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Lesbian wins San Mateo ed race

by Matthew S. Bajko

Nancy Magee. Photo: Courtesy Facebook
Nancy Magee. Photo: Courtesy Facebook  

San Mateo County public schools will continue to have a lesbian superintendent after Nancy Magee won the contest for San Mateo County superintendent of schools on the June 5 primary ballot.

She will succeed lesbian San Mateo County Superintendent of Schools Anne E. Campbell and be the highest-ranking out official in the county. After serving two four-year terms in the position, Campbell opted not to seek re-election.

"It was amazingly close. I am thrilled with the outcome and preparing to take on this big job," Magee told the Bay Area Reporter.

Peninsula voters elected Magee over her gay opponent, Gary Waddell, Ph.D., in a squeaker of a race. On Election Night Magee had been in second place, but two weeks later had edged past Waddell to take the top spot.

Her hold on first place strengthened last Wednesday, June 20, when elections officials posted a new vote count. She won the race by 1,157 votes.

According to the unofficial returns, her total vote count was 63,404 or 50.5 percent. Waddell received 62,247 votes, or 49.5 percent of the total.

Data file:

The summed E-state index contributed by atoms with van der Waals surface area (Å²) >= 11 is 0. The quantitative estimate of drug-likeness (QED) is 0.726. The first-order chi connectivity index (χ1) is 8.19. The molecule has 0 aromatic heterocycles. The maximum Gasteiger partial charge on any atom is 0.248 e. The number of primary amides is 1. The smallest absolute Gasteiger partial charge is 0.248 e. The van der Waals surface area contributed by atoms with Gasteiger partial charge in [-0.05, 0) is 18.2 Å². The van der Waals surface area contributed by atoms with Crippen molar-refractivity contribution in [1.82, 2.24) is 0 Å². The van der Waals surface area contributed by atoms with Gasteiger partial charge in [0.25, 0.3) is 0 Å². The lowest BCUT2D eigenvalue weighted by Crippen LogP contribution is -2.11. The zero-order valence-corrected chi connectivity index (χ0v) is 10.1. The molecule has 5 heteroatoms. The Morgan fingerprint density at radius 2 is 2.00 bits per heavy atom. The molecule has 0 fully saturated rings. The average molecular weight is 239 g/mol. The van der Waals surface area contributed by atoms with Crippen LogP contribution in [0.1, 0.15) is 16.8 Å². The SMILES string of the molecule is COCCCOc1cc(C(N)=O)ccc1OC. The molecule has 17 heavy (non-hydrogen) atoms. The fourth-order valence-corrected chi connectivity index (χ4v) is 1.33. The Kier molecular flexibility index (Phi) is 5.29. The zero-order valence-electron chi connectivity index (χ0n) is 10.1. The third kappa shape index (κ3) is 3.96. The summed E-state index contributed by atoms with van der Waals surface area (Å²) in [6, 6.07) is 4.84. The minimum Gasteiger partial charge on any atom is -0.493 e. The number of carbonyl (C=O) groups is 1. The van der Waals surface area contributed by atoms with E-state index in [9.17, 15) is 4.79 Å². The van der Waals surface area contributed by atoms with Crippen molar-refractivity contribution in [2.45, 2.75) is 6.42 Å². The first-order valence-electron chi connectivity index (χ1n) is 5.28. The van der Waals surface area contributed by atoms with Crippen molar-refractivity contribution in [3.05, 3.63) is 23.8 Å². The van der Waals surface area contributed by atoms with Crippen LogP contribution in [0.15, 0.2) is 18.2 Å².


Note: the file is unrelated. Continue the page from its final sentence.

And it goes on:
He called Magee that evening to congratulate her on her victory. In a concession note he posted to Facebook, he thanked his supporters and pledged to assist Magee in overseeing the county education office.

"Nancy has spent her career in the service of students and I am certain that she will continue that tradition as San Mateo County superintendent of schools," wrote Waddell. "I look forward to supporting Superintendent-elect Magee in the service of San Mateo County."

The candidates are currently colleagues at the county education office. Waddell, a resident of Pacifica, currently serves as deputy superintendent of the instructional services division at the county education office. Magee, a resident of Half Moon Bay, is the county's associate superintendent for the student services division.

Waddell told the B.A.R. that he has yet to make any decisions about his future employment plans. He noted he was proud to seek office as an openly gay candidate highlighting the needs of LGBTQ and other disadvantaged youth.

In his concession statement, he noted that he and Magee are closely aligned on many education issues.

"While campaigns are largely about highlighting differences between candidates, Nancy and I agree on much more than we disagree," he wrote. "We both believe in the importance of student voice, of innovative approaches to education, and of building a county office of education that is forward-thinking and makes an impact in the lives of children and families. I will do everything in my power to assist Nancy in accomplishing these goals."

Campbell is expected to serve out the remainder of her term through the end of the year. Once she determines a retirement date, Magee told the B.A.R. she would schedule her swearing-in date.

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